Macedonia hopes for EU curb on Greece

Click to follow
The Independent Online
STOIC in the face of a potentially devastating trade blockade by Greece, Macedonia has pinned its hopes on the European Union to resolve a dispute that has cast a shadow over this Balkan republic's success in avoiding the conflicts engulfing former Yugoslavia.

The Macedonian government has confined itself to an early protest at 'the astonishing fact that, while the international community makes enormous efforts aimed at peaceful settlement of the war in Bosnia, Greece, currently holding the presidency of the European Union, takes such measures against our . . . country'.

The small landlocked state of 2 million people is hoping that EU anger at arguably illegal Greek conduct will force Athens to back down on a week-old decision to cut non- humanitarian goods traffic across the Greece-Macedonia border.

In Brussels yesterday the European Commission President, Jacques Delors, intensified diplomatic pressure by writing to the Greek Prime Minister, Andreas Pa pandreou, demanding Athens take urgent steps to end its embargo. The Commission said that Mr Delors had expressed serious concerns about the legality of Greece's actions. The Turkish President, Suleyman Demirel, yesterday offered Macedonia's President, Kiro Gligorov, use of Turkish ports to beat the blockade.

Greece, however, has so far ignored pressure from the United States, Britain and five other EU countries that have recognised Macedonia. Athens is adamant that Macedonia must change its name, national flag and parts of its constitution, which it says implies a territorial claim to the northern Greek province of the same name.

An initial wave of panic in Macedonia sent motorists rushing to petrol pumps, but calm quickly returned after the government said three months of oil supplies had been stockpiled. In parliament, deputies argued mildly over a minor customs bill or followed the Winter Olympics on television.

'We are just watching the Greeks make fools of themselves. What are we going to do, fight them?' asked the manageress of a central hotel.

But there is growing unease in Skopje about the consequences should Greece be stubborn. The economy is fragile and since UN sanctions cut off economic links with Serbia, 70 per cent of trade passes through the northern Greek port of Salonika, including all its oil needs. Alternative trade routes through Bulgaria and Albania are being prepared, but there is no railway and mountain roads will be more time-consuming, expensive and unsuitable for big trucks.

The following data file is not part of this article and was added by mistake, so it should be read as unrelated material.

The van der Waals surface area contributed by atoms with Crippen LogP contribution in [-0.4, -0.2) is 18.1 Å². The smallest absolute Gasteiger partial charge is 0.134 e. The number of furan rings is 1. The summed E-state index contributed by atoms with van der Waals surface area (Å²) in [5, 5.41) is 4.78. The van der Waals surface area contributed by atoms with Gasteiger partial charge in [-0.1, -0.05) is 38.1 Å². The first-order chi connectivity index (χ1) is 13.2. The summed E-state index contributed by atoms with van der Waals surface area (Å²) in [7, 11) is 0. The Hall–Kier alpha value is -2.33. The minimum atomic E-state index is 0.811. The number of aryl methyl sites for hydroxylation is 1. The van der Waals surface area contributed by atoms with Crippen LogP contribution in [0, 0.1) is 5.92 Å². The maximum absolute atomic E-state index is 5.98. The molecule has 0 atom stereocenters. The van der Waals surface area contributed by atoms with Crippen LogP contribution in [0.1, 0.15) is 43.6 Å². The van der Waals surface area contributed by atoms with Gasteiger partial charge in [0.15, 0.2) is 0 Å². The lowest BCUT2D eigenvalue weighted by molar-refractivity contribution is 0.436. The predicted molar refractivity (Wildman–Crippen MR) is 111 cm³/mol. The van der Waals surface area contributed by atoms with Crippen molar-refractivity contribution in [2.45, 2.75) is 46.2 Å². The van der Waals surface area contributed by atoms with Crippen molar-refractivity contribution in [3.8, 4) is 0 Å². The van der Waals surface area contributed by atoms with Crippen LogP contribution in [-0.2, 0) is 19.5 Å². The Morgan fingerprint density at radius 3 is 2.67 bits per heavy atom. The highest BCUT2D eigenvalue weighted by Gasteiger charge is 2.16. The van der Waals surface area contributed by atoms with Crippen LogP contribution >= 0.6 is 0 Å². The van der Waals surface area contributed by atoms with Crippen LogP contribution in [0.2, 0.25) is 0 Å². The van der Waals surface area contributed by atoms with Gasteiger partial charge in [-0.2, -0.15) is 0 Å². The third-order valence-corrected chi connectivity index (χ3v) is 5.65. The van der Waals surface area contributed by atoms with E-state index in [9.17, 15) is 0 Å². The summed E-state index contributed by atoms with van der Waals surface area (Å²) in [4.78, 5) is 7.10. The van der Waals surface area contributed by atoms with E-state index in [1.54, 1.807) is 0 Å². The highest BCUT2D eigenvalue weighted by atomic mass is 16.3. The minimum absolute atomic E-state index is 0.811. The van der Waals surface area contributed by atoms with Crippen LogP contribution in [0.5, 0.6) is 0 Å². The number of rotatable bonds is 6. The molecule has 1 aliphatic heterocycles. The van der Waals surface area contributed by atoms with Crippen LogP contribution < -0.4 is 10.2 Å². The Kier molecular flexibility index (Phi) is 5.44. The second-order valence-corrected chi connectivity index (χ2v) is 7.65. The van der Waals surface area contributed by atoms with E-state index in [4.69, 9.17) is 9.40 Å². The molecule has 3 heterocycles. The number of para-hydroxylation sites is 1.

Fears about the economy are worsened by speculation about the possible motivation of the Greeks. A theatre of war for major powers that have carved up the country in the past century, Macedonia is ever wary of its neighbours. 'I read that six European Union countries are very mad with Greece. But still I am afraid. I have seen too many letters, conferences, commissions and delegates,' said Saso Ordanoski, a leading Macedonian commentator.

Macedonian suspicions are heightened by the fact that before Mr Papandreou torpedoed existing negotiations, Macedonia had clearly been prepared to compromise on the constitution, the Star of Vergina on the flag, and even on a new name like New Macedonia.

Conspiracy theories abound. The most obvious is that Mr Papandreou's Pasok party faces imminent local elections in northern Greece. But in Macedonia, some speculate that Greece and Serbia may try to stir up Macedonia's Albanian Muslim minority to force the Slavic minority elite into their Orthodox Christian camp. 'Serbia has never given up the dream of Macedonia, and their alliance with Greece is very strong. When the problem is finished in Bosnia, they will come here,' said Ljupco Georgievski, a nationalist leader in the Macedonian parliament.

Comments